• G02F2001/133531
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    • G02F2203/00Function characteristic
    • G02F2203/05Function characteristic wavelength dependent
    • G02F2203/055Function characteristic wavelength dependent wavelength filtering

Abstract

The present invention relates to an automatic welding filter that changes from a light transmission state to a dark transmission state in response to incident welding light and includes a color-tunable filter whose spectral transmittance can be varied to optimize the visual appearance of a welding task. The color-tunable filter comprises at least one low twist liquid crystal cell disposed between polarization filters having substantially parallel polarization directions. The user is able to adjust the color of the automatic welding filter in the dark transmission state, independently of the shade, in response to a user selected color signal which alters the birefringence properties of the low twist liquid crystal cell.

Description

TECHNICAL FIELD OF THE INVENTION
The present invention relates to an automatic welding filter. In particular, the present invention relates to an automatic welding filter that changes from a light transmission state to a dark transmission state in response to incident welding light and includes a colour-tunable filter whose spectral transmittance can be varied to optimise the visual appearance of a welding task.
BACKGROUND
Automatic welding filters are well known, and generally consist of a switchable filter being located on, or as part of, personal protective equipment (e.g., headwear or eyewear). The switchable filter is able to automatically switch from a light transmission state to a dark transmission state in response to activation by welding light. This is generally achieved by using a sensor located on, or as part of, personal protective equipment that detects the start of a welding arc and generates a corresponding control voltage which, when applied to the switchable filter, causes it to change from a light transmission state to a dark transmission state. Activation of the switchable filter can also be controlled by transmitting activation signals along a communication channel between a welding torch and the automatic welding filter, which is controlled by a corresponding communication unit, see WO2007/047264 (Garbergs, et al.). This technique ensures that the welding tool is not activated before the switchable filter has reached its dark transmission state.
U.S. Pat. No. 4,240,709 (Hornell) describes that a switchable filter can be formed by sandwiching a single twisted nematic liquid crystal cell between a pair of mutually crossed polarisers; however, the majority of commercial products now utilise a switchable filter formed by sandwiching two twisted nematic liquid crystal cells between three crossed polarisers. The liquid crystal molecules are able to orientate when a voltage is applied across the liquid crystal cells, under the control of an electronic module. The switchable filter is then automatically darkened by the electronic module, upon detection of incident welding light that falls on a photodetector. Prior art automatic welding filters also include an interference filter which attenuates the harmful IR and UV wavelength components of the welding light, and a third liquid crystal cell can sometimes be included (usually a guest-host type liquid crystal cell) which provides a “fail-safe” intermediate transmission state in the case of failure of the electronic module. WO95/29428 (Hornell, et al.) discloses such a prior art automatic welding filter.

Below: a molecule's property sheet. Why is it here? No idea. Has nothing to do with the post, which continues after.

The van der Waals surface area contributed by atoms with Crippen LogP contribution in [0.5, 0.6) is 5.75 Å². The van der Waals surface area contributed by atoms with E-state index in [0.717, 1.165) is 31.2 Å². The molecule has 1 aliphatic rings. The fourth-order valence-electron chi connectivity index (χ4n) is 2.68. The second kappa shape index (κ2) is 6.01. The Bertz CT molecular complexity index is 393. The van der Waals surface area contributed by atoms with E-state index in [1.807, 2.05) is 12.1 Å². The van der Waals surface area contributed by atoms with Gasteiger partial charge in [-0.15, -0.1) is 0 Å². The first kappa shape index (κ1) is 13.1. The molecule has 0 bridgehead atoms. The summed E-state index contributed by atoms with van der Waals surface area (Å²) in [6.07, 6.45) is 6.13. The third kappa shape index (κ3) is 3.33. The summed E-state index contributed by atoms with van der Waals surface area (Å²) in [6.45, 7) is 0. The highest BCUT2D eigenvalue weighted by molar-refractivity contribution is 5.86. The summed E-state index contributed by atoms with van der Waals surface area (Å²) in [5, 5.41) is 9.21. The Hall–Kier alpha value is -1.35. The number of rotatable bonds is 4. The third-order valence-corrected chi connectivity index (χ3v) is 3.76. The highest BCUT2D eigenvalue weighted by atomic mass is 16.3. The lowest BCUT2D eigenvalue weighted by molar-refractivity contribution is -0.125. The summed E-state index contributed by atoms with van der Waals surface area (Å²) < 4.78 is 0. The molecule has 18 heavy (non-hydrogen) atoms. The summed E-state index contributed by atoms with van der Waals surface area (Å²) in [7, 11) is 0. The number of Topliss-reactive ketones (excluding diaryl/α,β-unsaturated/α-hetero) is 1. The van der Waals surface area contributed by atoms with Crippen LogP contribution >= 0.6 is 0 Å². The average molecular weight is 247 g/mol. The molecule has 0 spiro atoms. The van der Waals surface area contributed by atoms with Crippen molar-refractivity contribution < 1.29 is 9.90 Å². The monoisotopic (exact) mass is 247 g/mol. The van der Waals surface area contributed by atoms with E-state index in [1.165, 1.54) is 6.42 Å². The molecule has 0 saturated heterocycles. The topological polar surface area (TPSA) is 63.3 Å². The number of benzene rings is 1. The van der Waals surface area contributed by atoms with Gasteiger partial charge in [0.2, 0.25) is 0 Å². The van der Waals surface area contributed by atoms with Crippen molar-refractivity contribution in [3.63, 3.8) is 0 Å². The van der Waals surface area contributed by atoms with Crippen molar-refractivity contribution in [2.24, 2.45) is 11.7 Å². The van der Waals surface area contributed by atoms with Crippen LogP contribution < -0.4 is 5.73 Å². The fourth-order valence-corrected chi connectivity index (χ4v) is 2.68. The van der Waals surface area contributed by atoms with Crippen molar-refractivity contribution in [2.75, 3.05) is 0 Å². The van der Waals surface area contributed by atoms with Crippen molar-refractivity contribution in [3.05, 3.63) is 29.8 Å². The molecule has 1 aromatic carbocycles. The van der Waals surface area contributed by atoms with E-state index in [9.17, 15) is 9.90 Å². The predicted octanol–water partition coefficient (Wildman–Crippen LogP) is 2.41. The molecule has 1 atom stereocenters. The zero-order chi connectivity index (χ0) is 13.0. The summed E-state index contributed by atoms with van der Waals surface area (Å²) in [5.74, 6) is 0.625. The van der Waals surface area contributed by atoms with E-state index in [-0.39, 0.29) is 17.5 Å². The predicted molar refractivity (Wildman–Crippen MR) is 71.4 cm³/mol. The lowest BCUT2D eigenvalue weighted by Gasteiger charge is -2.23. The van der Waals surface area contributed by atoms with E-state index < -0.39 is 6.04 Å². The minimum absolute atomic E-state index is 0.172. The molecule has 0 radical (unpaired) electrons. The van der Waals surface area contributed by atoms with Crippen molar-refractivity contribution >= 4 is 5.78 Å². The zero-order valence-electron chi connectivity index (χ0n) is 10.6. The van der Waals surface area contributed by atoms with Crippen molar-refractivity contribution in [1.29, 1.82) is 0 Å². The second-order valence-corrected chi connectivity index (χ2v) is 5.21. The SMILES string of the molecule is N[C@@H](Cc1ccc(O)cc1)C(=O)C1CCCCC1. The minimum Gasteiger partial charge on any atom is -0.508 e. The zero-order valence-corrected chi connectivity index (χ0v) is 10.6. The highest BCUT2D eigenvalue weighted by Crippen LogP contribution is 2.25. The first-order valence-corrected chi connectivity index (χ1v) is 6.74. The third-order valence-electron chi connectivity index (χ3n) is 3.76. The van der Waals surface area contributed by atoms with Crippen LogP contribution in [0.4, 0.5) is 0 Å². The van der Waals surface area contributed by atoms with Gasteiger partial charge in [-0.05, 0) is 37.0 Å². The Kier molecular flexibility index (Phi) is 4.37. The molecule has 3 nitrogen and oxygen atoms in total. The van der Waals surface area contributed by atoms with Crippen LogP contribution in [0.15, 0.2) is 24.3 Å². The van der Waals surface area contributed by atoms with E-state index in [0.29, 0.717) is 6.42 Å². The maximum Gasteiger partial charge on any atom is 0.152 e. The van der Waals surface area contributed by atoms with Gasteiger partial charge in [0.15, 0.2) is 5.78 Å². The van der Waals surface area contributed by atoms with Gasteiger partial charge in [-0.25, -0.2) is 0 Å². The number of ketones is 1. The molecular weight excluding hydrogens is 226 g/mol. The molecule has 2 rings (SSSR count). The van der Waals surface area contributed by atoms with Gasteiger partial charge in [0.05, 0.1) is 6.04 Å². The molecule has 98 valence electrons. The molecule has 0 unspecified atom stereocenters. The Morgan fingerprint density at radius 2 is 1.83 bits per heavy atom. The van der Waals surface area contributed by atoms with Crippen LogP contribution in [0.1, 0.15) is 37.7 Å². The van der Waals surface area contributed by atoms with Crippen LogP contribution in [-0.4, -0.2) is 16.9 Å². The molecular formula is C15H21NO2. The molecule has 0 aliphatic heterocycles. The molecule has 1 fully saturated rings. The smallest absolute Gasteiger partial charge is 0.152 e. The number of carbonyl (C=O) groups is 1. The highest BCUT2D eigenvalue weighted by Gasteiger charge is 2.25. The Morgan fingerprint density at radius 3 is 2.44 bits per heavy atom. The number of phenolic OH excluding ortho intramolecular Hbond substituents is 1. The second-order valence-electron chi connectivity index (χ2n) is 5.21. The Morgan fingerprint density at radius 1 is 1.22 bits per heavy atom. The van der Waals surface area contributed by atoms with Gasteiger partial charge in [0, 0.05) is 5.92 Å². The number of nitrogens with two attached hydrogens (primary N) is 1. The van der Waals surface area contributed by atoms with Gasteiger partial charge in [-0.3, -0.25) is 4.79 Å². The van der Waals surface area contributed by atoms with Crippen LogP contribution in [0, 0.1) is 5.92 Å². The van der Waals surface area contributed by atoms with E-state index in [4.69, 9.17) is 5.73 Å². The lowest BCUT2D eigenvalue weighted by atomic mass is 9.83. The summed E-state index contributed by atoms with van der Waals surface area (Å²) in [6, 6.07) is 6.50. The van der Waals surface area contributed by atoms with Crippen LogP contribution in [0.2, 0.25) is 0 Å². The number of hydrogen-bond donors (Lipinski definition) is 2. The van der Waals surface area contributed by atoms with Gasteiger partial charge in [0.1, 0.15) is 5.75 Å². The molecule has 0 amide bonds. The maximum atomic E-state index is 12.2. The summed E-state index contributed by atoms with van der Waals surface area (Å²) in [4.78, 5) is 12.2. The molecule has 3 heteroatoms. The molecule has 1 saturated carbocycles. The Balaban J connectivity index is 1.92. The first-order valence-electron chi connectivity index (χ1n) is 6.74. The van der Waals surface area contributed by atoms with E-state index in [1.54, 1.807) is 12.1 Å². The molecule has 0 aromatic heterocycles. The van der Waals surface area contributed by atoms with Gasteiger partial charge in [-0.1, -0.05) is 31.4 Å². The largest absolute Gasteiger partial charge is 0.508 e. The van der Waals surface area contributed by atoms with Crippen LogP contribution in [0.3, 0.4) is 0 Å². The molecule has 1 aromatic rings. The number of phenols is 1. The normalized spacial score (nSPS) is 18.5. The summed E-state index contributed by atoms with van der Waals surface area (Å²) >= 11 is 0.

The invention described in WO95/29428 also addresses the problem that, in the dark transmission state, the switchable filter is darkened unevenly due to the fact that the filter effect is heavily dependent upon the angle of incidence of the welding light. WO95/29428 proposes a switchable filter including low twisted nematic liquid crystal cells, where the twist angle differs from the conventional 90 degrees, and is less than 85 degrees. This approach gives significant improvements in terms of homogeneity in the dark transmission state of the switchable filter.
The use of such an automatic welding filter can greatly increase the accuracy of electrode placement, giving higher quality welds. Productivity is also increased as the need for grinding and rework is correspondingly reduced. However, with existing automatic welding filters, the emission spectrum of welding light varies depending on the welding method and materials used, and this can sometimes make viewing the welding task more difficult in the dark transmission state and which can otherwise lead to a reduction in efficiency and weld quality.
SUMMARY OF THE INVENTION
The present invention aims to address these issues by providing an automatic welding filter, comprising: a switchable filter that changes from a light transmission state to a dark transmission state in response to an activation signal; a colour-tunable filter, being in optical alignment with the switchable filter, whose spectral transmittance is adapted to vary in response to a user-selected colour signal; and an electronic control unit for receiving and controlling the signals.